The school also offers traditional scholarships through its foundation, as well as state-funded and federal opportunities for eligible students. 

In addition to making college more affordable, P&HCC also offers programs that specifically fit the needs of the labor market in the Martinsville community. The school takes an active role in economic development and employer recruitment by talking with locally established businesses and businesses looking to move to the area, as well as offering employers training opportunities for their future staff.

“We regularly meet with local employers to plan programming that will meet employers’ needs and properly prepare students for the jobs that will be available when they graduate,” Broome said. “Currently, we know that careers in the Knowledge Economy, Industry 4.0, welding, advanced technology, and healthcare are in high demand locally.”

Broome likened the college working with the local economic development scene to a “win-win situation for everyone,” saying: “Employers can get the skilled workforce they need, students can get trained for well-paying jobs that they know will be waiting for them, and the region will benefit from a new business moving in.”

Developing In Danville 

“In the more than 50 years of service to our community, [Danville Community College (DCC)] has produced thousands of graduates who have gone on to work in nearly every imaginable industry, nation-wide,” said Faith O’Neil, DCC’s director of public relations and marketing. “Our current students can look to these successes with the knowledge that they are receiving a high-quality education that will ultimately take them wherever they wish to go.”

Located in Danville, the community college educated more than 3,300 students in 2020-21, with hundreds attending from more than 40 cities and counties throughout the commonwealth, including rural areas like Bath County, Smyth County, Dickinson County, Patrick County, Mecklenburg County, and beyond. More than 10% of students were first generation college students.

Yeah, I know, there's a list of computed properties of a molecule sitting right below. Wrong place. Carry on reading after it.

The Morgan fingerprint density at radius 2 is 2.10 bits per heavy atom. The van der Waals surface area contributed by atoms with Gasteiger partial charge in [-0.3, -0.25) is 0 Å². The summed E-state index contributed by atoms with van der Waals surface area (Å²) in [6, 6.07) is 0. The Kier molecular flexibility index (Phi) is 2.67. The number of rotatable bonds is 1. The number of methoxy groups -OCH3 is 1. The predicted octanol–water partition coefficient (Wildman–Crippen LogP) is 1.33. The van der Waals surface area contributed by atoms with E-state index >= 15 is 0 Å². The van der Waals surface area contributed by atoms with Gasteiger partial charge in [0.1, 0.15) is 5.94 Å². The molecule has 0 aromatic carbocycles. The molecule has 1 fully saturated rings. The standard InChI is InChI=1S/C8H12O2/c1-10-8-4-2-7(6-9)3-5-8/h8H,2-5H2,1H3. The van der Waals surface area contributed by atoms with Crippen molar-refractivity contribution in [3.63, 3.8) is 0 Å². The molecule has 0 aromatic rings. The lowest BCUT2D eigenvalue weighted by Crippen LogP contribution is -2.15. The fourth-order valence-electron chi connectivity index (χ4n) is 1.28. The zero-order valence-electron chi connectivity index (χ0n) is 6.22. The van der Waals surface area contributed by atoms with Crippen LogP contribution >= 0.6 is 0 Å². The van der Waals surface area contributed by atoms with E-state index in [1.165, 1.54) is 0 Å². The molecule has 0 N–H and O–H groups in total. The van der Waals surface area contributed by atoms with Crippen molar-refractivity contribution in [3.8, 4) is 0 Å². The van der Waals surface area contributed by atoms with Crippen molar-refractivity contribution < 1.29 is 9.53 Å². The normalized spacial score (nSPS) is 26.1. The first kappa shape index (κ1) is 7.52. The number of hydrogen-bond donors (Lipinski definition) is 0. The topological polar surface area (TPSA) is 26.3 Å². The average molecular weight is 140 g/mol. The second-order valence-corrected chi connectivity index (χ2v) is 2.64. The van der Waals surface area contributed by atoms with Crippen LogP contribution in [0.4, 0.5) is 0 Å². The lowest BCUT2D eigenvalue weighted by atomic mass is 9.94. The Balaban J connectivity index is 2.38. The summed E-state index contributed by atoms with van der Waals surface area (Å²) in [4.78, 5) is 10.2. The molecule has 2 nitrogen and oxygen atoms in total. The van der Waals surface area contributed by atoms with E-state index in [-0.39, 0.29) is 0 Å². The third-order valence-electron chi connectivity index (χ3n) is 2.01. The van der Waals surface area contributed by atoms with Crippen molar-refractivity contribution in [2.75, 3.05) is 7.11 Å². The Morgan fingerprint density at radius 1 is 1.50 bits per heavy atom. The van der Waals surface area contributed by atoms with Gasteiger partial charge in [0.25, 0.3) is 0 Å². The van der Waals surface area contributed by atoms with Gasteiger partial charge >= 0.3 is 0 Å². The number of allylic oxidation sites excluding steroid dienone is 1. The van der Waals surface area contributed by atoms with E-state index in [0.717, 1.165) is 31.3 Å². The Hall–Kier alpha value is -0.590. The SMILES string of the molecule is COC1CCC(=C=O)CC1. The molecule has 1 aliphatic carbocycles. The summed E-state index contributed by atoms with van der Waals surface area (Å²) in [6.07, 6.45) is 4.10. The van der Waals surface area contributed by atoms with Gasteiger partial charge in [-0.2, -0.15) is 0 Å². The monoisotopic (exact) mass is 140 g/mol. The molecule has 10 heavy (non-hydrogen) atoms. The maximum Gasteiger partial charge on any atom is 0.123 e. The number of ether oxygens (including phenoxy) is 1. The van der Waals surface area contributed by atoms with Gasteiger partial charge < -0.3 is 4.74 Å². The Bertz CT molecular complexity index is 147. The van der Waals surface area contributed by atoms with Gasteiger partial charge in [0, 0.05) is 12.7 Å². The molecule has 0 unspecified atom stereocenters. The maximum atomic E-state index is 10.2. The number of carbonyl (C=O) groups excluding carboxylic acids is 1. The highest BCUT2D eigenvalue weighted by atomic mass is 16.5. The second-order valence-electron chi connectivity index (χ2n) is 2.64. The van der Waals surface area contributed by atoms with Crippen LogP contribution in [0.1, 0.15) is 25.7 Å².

O’Neil explained that community college is important for a variety of reasons, including the cost to attend compared to a four-year university, open admission policies that make enrolling easy regardless of previous academic records, and even helping with non-academic barriers like food insecurity, housing insecurity, childcare, and mental health services. 

DCC also aids the local job market by offering degrees, certificates, and credentials that are unique to the needs of the area.

“DCC is very flexible as it relates to our local job market’s needs. When an industry or employer needs training for their incoming or existing employees, DCC can respond quickly and partner with these industries to provide tailor-made training,” O’Neil said. “A great example of this is our recent partnership with Tyson Foods, and the Industrial Maintenance Training DCC has developed to support hiring at their new processing plant coming to Danville in 2023.” 

For students looking to attend college without breaking the bank, DCC works toward keeping tuition rates low, offering support in obtaining federal financial aid, and providing a robust scholarship program. O’Neil noted that many students attend the school with no out-of-pocket expense.

Success In The Southside